“Tin Man” is a fast-paced tune with a Beatlesque tuba about missing the feeling of feeling. “You can’t be like me/ but be happy that you can’t” and “I see pain but I don’t feel it” reflects the times when you’re so down, out, and left behind that all seems to go numb even when the person you love best is right next to you. “And so it goes/ a man grows cold/ some would say a man grows strong” along with “and if you won’t give my heart back/ I’ve no need to stick around” perfectly sums up the mood and sets the stage to end the album with three more solid songs.

“Slight Figure Of Speech” is the most rocking number on the album and has the band in a playful mood that shines in the rapid-fire, lyrical roller-coaster delivery in the middle of the tune. “It Goes On And On” continues the bouncy, playful pace and short, quick vocal punch. Closing with “Incomplete And Insecure,” which slows a bit and brings the album full circle, the perfect bookend to “I And Love And You.” The song leaves the album feeling like its title, not to say the album is incomplete, just the journey we were taken on through the eyes of the Avett Bros’ I And Love And You is an incomplete journey. Our narrator’s journey through life is incomplete like all ours lives if you don’t live and love and feel life in all its joy, pain, and glory.

I And Love And You is a solid effort and a good look at love through the eyes of two young men making the transition into their thirties, looking to build a future from the tools they acquired in their twenties. Incomplete and insecure can describe how many feel towards those three little words, but those three little words when whispered from the heart can contain the world in them. The Avett Brothers get that (the mission statement on the CD is further proof that they do) and through their music it can help us explore ourselves and the impact of “I And Love And You.”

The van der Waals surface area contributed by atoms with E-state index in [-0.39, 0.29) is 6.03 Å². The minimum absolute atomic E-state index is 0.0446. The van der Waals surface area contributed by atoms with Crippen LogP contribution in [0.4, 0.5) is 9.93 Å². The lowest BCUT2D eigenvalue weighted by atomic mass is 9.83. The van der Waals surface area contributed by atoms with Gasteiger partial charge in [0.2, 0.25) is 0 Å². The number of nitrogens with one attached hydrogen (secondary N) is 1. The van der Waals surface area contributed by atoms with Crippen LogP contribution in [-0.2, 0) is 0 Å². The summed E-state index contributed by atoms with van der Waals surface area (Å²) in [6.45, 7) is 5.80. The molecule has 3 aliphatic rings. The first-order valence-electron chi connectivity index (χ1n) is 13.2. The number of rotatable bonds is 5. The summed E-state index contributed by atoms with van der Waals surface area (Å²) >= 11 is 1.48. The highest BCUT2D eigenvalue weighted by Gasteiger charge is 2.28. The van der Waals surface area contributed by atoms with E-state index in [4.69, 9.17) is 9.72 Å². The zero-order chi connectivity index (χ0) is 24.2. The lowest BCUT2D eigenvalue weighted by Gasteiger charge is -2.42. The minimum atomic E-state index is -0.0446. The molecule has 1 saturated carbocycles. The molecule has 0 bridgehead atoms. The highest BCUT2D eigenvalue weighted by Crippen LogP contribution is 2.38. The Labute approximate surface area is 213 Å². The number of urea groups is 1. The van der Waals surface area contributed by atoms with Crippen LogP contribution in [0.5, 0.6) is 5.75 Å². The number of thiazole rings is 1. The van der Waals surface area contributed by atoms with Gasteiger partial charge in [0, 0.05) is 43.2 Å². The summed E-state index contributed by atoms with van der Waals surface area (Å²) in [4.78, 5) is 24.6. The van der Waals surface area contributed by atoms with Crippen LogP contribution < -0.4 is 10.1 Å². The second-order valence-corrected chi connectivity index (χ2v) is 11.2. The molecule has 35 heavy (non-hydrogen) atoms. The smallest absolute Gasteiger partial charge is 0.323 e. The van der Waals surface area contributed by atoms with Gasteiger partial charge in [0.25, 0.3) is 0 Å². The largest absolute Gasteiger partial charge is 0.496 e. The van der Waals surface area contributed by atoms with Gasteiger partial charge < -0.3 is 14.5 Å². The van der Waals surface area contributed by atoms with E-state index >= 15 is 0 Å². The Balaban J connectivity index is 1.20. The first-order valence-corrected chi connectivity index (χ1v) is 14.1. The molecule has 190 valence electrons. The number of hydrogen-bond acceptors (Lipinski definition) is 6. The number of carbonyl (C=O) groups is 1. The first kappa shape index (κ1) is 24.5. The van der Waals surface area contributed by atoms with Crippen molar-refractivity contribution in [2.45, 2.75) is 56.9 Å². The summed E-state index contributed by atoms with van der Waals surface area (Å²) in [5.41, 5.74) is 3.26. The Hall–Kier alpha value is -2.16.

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  • I am reviewing this show in Boston this month, I am very happy to read your review. It came across exactly how I was thinking, but was unsure I could put into words- As the brothers I believe have set those words already perfectly. Thank you for this. 🙂

  • zingzing

    i’ve loved this band since they were playing free shows at a little place in charlotte called the wine vault. i picked up “country was” (their first ep, i think) from a friend, and then took a bunch of people, including a guy who was later my best friend, his girlfriend (whom i later… yeah, well…), and another couple out to said free show. everyone bought their newest album, which was called “carolina jubilee” and we did a bunch of blow and had an awesome night. i’ve seen them about 15 times since then, but only twice in the past 5 years, as i’ve moved from charlotte to seattle to new york. they put on such an amazing live show and i have so many great memories associated with them.

    i can’t wait to hear this one. i hope it’s the one that will put them over the top. i was really into charlotte’s local music scene while i lived there, and we always wondered if any of them would ever break nationally. as soon as i saw the avetts live, i knew it would be them. and i’m about to be right. i like being right, so that’s really cool.

    ordering this up right now. but fuck em for leaving ramseur (their local label) for a major. fuck em. but best of luck.

  • Nick

    I disagree with most of these reviews. I felt the Avett Bros were trying to be the Beatles but lack the artistic craftsmanship. It left the album stale, slow, and dull. I’ve listened to the album twice and I can’t recall a tune. The songs form one big gray sound blob, all of them lacking originality.

  • FLC

    Not a bad review. Although you forgot to mention Ill With Want. Which in my opinion is the best track on the album.

  • chissy n.

    this new album is awesome. i just got it and i can’t stop listening to it. the avett brothers are awesome and i can’t wait to see them live!
    countdown to i and love and you.

  • countryst

    There’s a review of the Avett Brothers’ new CD “I and Love and You,” at Country Standard Time‘s website.

  • then buy some ad space, CST

  • Rob

    3 – Nick
    Sep 30, 2009 at 10:32 pm

    “I disagree with most of these reviews. I felt the Avett Bros were trying to be the Beatles but lack the artistic craftsmanship. It left the album stale, slow, and dull. I’ve listened to the album twice and I can’t recall a tune. The songs form one big gray sound blob, all of them lacking originality.”

    Booo! This album rocks! Trying to be the Beatles!? Get out of here! Never really heard the Beatles described as Folk/Bluegrass/Grunge/Rock. Avett’s are the best!